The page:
Home > Research > Publications & Outputs > Crowd Replication

Electronic data

Links

Text available via DOI:

View graph of relations

Crowd Replication: Sensing-Assisted Quantification of Human Behaviour in Public Spaces

Research output: Contribution to journalJournal article

Published
Close
Article number15
<mark>Journal publication date</mark>1/08/2019
<mark>Journal</mark>ACM Transactions on Spatial Algorithms and Systems (TSAS)
Issue number3
Volume5
Number of pages34
Publication statusPublished
Original languageEnglish

Abstract

A central challenge for public space design is to evaluate whether a given space promotes different types of activities. In this article, as our first contribution, we develop crowd replication as a novel sensor-assisted method for quantifying human behavior within public spaces. In crowd replication, a researcher is tasked with recording the behavior of people using a space while being instrumented with a mobile device that captures a sensor trace of the replicated movements and activities. Through mathematical modeling, behavioral indicators extracted from the replicated trajectories can be extrapolated to represent a larger target population. As our second contribution, we develop a novel highly accurate pedestrian sensing solution for reconstructing movement trajectories from sensor traces captured during the replication process. Our key insight is to tailor sensing to characteristics of the researcher performing replication, which allows reconstruction to operate robustly against variations in pace and other walking characteristics. We validate crowd replication through a case study carried out within a representative example of a metropolitan-scale public space. Our results show that crowd-replicated data closely mirrors human dynamics in public spaces and reduces overall data collection effort while producing high-quality indicators about behaviors and activities of people within the space. We also validate our pedestrian modeling approach through extensive benchmarks, demonstrating that our approach can reconstruct movement trajectories with high accuracy and robustness (median error below 1%). Finally, we demonstrate that our contributions enable capturing detailed indicators of liveliness, extent of social interaction, and other factors indicative of public space quality.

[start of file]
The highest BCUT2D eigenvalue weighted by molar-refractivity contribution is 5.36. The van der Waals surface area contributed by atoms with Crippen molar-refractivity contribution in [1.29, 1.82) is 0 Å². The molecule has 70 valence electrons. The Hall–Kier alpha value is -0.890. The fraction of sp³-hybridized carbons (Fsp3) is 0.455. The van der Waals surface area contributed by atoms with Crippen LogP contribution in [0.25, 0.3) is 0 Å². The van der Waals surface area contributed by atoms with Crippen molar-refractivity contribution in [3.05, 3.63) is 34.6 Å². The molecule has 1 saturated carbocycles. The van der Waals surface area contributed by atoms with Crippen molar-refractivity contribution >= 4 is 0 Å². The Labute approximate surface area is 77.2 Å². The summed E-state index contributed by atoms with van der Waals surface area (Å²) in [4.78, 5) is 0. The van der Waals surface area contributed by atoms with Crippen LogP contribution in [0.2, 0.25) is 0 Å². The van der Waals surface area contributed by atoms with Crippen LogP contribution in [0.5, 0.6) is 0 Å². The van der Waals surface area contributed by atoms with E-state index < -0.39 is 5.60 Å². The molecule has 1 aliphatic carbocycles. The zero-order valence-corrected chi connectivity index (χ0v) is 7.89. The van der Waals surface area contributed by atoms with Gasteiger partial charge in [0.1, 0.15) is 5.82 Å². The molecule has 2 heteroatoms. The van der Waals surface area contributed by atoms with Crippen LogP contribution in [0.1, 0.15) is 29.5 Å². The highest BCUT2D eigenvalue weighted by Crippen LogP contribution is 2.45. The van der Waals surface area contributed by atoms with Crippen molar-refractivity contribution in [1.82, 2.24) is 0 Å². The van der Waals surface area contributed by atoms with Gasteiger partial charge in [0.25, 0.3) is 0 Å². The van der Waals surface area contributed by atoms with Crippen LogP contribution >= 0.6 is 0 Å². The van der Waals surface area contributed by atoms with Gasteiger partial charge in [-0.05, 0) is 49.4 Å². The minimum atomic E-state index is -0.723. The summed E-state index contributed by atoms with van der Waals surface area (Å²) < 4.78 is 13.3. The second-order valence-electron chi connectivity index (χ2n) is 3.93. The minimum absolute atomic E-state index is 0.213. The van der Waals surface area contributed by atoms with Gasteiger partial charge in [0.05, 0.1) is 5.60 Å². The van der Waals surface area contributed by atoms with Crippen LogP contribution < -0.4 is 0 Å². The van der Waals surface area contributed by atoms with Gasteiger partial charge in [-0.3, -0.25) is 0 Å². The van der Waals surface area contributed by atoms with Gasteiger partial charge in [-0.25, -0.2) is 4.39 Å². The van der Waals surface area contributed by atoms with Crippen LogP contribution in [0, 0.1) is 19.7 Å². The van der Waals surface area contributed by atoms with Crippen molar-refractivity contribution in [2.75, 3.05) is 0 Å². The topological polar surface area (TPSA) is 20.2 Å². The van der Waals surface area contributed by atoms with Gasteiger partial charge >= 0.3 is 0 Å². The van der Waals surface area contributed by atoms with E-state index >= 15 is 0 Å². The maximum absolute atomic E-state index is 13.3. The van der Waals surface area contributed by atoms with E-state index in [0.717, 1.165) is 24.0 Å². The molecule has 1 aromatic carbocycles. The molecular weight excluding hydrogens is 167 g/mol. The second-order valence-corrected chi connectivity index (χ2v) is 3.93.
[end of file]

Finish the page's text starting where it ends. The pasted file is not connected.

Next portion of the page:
Bibliographic note

© ACM, YYYY. This is the author's version of the work. It is posted here by permission of ACM for your personal use. Not for redistribution. The definitive version was published in PUBLICATION, {VOL#, ISS#, (DATE)} http://doi.acm.org/10.1145/nnnnnn.nnnnnn